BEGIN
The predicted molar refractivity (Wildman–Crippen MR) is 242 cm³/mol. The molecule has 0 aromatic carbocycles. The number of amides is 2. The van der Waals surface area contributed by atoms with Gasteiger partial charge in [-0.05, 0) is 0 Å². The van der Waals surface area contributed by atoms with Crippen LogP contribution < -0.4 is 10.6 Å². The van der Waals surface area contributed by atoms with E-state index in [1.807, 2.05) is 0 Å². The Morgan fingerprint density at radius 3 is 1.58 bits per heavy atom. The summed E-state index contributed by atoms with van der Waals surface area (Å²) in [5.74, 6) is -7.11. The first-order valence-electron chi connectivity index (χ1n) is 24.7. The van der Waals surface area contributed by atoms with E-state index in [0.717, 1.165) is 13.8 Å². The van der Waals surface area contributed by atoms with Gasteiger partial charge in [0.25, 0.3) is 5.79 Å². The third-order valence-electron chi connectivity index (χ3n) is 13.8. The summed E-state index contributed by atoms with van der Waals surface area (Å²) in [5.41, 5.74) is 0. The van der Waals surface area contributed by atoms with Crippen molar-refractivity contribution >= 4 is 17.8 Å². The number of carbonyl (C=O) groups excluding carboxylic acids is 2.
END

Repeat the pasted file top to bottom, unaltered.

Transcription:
The predicted molar refractivity (Wildman–Crippen MR) is 242 cm³/mol. The molecule has 0 aromatic carbocycles. The number of amides is 2. The van der Waals surface area contributed by atoms with Gasteiger partial charge in [-0.05, 0) is 0 Å². The van der Waals surface area contributed by atoms with Crippen LogP contribution < -0.4 is 10.6 Å². The van der Waals surface area contributed by atoms with E-state index in [1.807, 2.05) is 0 Å². The Morgan fingerprint density at radius 3 is 1.58 bits per heavy atom. The summed E-state index contributed by atoms with van der Waals surface area (Å²) in [5.74, 6) is -7.11. The first-order valence-electron chi connectivity index (χ1n) is 24.7. The van der Waals surface area contributed by atoms with E-state index in [0.717, 1.165) is 13.8 Å². The van der Waals surface area contributed by atoms with Gasteiger partial charge in [0.25, 0.3) is 5.79 Å². The third-order valence-electron chi connectivity index (χ3n) is 13.8. The summed E-state index contributed by atoms with van der Waals surface area (Å²) in [5.41, 5.74) is 0. The van der Waals surface area contributed by atoms with Crippen molar-refractivity contribution >= 4 is 17.8 Å². The number of carbonyl (C=O) groups excluding carboxylic acids is 2.